student friends

Icebreakers: how to make friends in Freshers’ Week

The start of university is in equal parts daunting and exciting. You’re thrown into a new environment surrounded by complete strangers and given a blank slate, which many people look back on as the best years of their lives. With this in mind, here are a few provisos from my own experiences as a student…

Be open to trying new things

For most people, moving into halls is the first time they’ve properly lived away from home. As well as the greatly increased freedom that comes with this, you may find yourself living in a bigger city in a different part of the country to where you’re originally from. If you’re by the coast this might mean you can try your hand at windsurfing, or paddleboarding, or getting drunk with friends on the beach. The people you meet will come from different backgrounds and will likely bring a host of different experiences with them.

Socialise, socialise, socialise

In the first few weeks, say yes to everything you get invited to, and make an effort to talk to as many people at house parties and gatherings as you feel comfortable with. Being outside of your comfort zone can be daunting, but in many ways this can be good for helping you to broaden your social horizons. Everyone’s in the same boat, even if at times it can feel like the Costa Concordia, and if you make the effort to reach out to people they’ll appreciate it more. Flat parties and house parties can often be a better way to meet people than through university-organised icebreakers, but be open to everything.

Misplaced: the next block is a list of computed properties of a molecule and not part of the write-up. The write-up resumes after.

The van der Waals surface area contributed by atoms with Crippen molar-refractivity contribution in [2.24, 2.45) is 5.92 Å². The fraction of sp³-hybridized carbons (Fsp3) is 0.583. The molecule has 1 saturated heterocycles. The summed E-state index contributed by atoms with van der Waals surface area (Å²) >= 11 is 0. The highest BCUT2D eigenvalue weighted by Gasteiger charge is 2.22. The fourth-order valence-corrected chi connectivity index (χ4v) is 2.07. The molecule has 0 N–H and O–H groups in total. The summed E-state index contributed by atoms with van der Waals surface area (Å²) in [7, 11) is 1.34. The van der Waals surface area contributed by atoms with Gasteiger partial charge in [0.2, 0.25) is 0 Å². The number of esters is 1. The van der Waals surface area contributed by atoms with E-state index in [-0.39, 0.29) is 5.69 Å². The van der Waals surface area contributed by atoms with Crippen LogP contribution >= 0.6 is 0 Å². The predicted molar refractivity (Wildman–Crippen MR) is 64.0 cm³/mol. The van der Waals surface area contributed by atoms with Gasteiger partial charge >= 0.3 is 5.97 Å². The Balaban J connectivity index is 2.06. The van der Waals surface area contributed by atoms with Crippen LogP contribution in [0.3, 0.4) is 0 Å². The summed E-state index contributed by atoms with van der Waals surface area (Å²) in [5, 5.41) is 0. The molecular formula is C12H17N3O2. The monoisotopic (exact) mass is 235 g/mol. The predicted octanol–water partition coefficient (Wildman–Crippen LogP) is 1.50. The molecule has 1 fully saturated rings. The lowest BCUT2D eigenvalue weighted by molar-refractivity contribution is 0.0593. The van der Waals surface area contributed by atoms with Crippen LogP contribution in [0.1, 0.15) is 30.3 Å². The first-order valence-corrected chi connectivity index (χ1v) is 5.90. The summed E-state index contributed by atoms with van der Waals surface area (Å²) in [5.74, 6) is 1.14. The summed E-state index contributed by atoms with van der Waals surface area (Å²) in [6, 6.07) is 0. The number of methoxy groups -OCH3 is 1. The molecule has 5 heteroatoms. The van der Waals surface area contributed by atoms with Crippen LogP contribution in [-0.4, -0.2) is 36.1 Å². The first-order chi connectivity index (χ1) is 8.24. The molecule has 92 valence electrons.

Don’t feel like you have to commit to everything

Equally importantly, if you find you’re not enjoying something then don’t feel bad about giving it up. This applies to any number of commitments, including societies, parties, nights out, or even potentially your degree. If you’re putting in the effort but don’t feel like you’re engaging with everything in the way you’re supposed to, don’t be afraid to put it on hold and try out something else instead. I never found a society I felt offered what I was looking for while I was a student and bailed from around half a dozen over the years, but by my third year of university, I was organising weekly sessions in the uni’s music rooms for me and my friends.

Make an effort to branch out

When it comes to making friends with new people, don’t just stick with your home friends if a large group of you all came from sixth form or college. When I started at Plymouth there were roughly a dozen of us who all came from the same sixth form. Initially it was much easier to socialise with people I was familiar with, instead of making an effort to put myself out there. I didn’t make much of an effort to interact with my course mates until I was halfway through uni, which I sorely regret as I eventually went on to meet some fantastic people.

Most importantly, be yourself

Many bright-eyed 18-year-olds see the start of uni as a chance to reinvent themselves, be it through adopting a questionable haircut or becoming the sort of person who communicates entirely in quotes from The Office. While this is a golden opportunity to drop an embarrassing first name and answer to something more conventional, don’t fall into the trap of pretending to be someone you’re not for the sake of feeling more different or more unique. Don’t do things that are completely out of character to try and impress others. If you find that certain people regularly put you in situations that you’re not comfortable with then it might be best to hang out with other friends. Be yourself, and be confident that you’re good enough for everyone else.

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